Keywords
Hepatitis C virus, Direct-acting antiviral, Depression, Sleep, Side effects
National Category
Psychiatry
Identifiers
urn:nbn:se:uu:diva-357557 (URN)10.1186/s12888-018-1735-6 (DOI)000433388700005 ()29843679 (PubMedID)
Funder
Swedish Society of MedicineFredrik och Ingrid Thurings StiftelseErik, Karin och Gösta Selanders Foundation
Available from: 2018-08-20 Created: 2018-08-20 Last updated: 2018-12-12Bibliographically approved
Bränn, E., Fransson, E., White, R. A., Papadopoulos, F. C., Edvinsson, Å., Kamali-Moghaddam, M., . . . Skalkidou, A. (2018). Inflammatory markers in women with postpartum depressive symptoms. Journal of Neuroscience Research
Open this publication in new window or tab >>Inflammatory markers in women with postpartum depressive symptoms
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2018 (English)In: Journal of Neuroscience Research, ISSN 0360-4012, E-ISSN 1097-4547Article in journal (Refereed) Epub ahead of print
Abstract [en]

Postpartum depression (PPD) is a devastating disorder affecting not only more than 10% of all women giving birth, but also the baby, the family, and the society. Compiling evidence suggests the involvement of the immune system in the pathophysiology of major depression; yet, the immune response in perinatal depression is not as well studied. The aim of this study was to investigate the alterations in peripheral levels of inflammatory biomarkers in 169 Swedish women with and without depressive symptoms according to the Edinburgh postnatal depression scale or the M.I.N.I neuropsychiatric interview at eight weeks postpartum. Among the 70 markers analyzed with multiplex proximity extension assay, five were significantly elevated in women with postpartum depressive symptoms in the adjusted LASSO logistic regression analysis: Tumor necrosis factor ligand superfamily member (TRANCE) (OR-per 1 SD increase = 1.20), Hepatocyte growth factor (HGF) (OR = 1.17) Interleukin (IL)-18 (OR = 1.06), Fibroblast growth factor 23 (FGF-23) (OR = 1.25), and C-X-C motif chemokine 1 (CXCL1) (OR 1.11). These results indicate that women with PPD have elevated levels of some inflammatory biomarkers. It is, therefore, plausible that PPD is associated with a compromised adaptability of the immune system.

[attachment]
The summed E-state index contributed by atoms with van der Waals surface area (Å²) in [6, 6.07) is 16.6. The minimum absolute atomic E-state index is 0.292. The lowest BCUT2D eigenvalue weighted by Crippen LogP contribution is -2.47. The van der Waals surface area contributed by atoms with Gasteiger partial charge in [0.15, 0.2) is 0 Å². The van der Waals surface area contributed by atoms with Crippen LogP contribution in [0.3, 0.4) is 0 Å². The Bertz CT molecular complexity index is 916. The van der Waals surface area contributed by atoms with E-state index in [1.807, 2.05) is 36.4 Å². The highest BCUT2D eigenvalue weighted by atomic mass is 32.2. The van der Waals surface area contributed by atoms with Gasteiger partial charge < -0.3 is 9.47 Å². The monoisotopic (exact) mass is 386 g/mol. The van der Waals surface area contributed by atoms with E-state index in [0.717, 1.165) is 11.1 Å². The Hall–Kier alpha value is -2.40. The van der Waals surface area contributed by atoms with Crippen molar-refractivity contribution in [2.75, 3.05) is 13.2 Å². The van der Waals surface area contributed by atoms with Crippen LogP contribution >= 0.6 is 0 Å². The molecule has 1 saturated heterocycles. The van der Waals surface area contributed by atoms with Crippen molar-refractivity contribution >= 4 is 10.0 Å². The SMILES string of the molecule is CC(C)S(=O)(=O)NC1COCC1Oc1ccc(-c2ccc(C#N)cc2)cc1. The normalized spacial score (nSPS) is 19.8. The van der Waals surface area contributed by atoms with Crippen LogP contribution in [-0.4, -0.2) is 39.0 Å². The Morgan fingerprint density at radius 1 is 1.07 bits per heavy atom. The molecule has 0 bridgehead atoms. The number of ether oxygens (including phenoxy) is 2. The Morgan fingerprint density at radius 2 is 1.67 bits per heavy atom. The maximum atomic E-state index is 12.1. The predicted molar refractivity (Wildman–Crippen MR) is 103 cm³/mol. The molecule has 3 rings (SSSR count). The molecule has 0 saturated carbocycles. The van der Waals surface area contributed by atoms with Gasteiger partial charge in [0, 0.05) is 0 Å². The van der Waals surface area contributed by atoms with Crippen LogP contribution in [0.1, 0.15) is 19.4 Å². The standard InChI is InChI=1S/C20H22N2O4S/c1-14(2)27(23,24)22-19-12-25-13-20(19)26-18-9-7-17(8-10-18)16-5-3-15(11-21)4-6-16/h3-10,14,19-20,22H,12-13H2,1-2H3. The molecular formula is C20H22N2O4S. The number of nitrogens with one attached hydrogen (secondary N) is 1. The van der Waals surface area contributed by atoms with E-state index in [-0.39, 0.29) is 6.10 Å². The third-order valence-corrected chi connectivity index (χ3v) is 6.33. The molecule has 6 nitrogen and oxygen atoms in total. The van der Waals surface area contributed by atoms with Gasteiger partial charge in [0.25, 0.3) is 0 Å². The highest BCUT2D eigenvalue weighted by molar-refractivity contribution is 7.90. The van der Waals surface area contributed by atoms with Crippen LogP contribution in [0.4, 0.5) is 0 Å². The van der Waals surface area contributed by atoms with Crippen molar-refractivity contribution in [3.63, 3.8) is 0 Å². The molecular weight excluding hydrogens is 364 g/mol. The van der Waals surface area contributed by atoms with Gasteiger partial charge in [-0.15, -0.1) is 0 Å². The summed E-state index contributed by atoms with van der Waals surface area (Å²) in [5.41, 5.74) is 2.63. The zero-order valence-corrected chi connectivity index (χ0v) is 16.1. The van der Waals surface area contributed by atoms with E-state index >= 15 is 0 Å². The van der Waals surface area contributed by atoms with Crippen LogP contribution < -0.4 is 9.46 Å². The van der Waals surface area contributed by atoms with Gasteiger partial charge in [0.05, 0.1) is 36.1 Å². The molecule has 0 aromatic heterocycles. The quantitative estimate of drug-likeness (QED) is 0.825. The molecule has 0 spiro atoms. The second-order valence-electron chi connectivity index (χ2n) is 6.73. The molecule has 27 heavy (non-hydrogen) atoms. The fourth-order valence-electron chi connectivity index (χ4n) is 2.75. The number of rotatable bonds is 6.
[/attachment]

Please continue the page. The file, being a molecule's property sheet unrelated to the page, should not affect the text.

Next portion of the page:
Keywords
cytokines, immune system, inflammation, maternal depression, pregnancy, protein markers
National Category
Psychiatry Immunology in the medical area Psychology
Identifiers
urn:nbn:se:uu:diva-362471 (URN)10.1002/jnr.24312 (DOI)30252150 (PubMedID)
Funder
Swedish Research Council, 521-2013-2339Swedish Research Council, 523-2014-2342Marianne and Marcus Wallenberg Foundation, 2011-Skalkidou
Available from: 2018-10-05 Created: 2018-10-05 Last updated: 2018-12-10Bibliographically approved
Just, D., Manberg, A., Lindholm Carlström, E., Cunningham, J. & Nilsson, P. (2018). TOWARDS MOLECULAR INSIGHTS INTO PSYCHIATRIC DISORDERS USING AFFINITY PROTEOMICS. Paper presented at 6th Biennial Conference of the Schizophrenia-International-Research-Society (SIRS), APR 04-08, 2018, Florence, ITALY. Schizophrenia Bulletin, 44, S223-S223
Open this publication in new window or tab >>TOWARDS MOLECULAR INSIGHTS INTO PSYCHIATRIC DISORDERS USING AFFINITY PROTEOMICS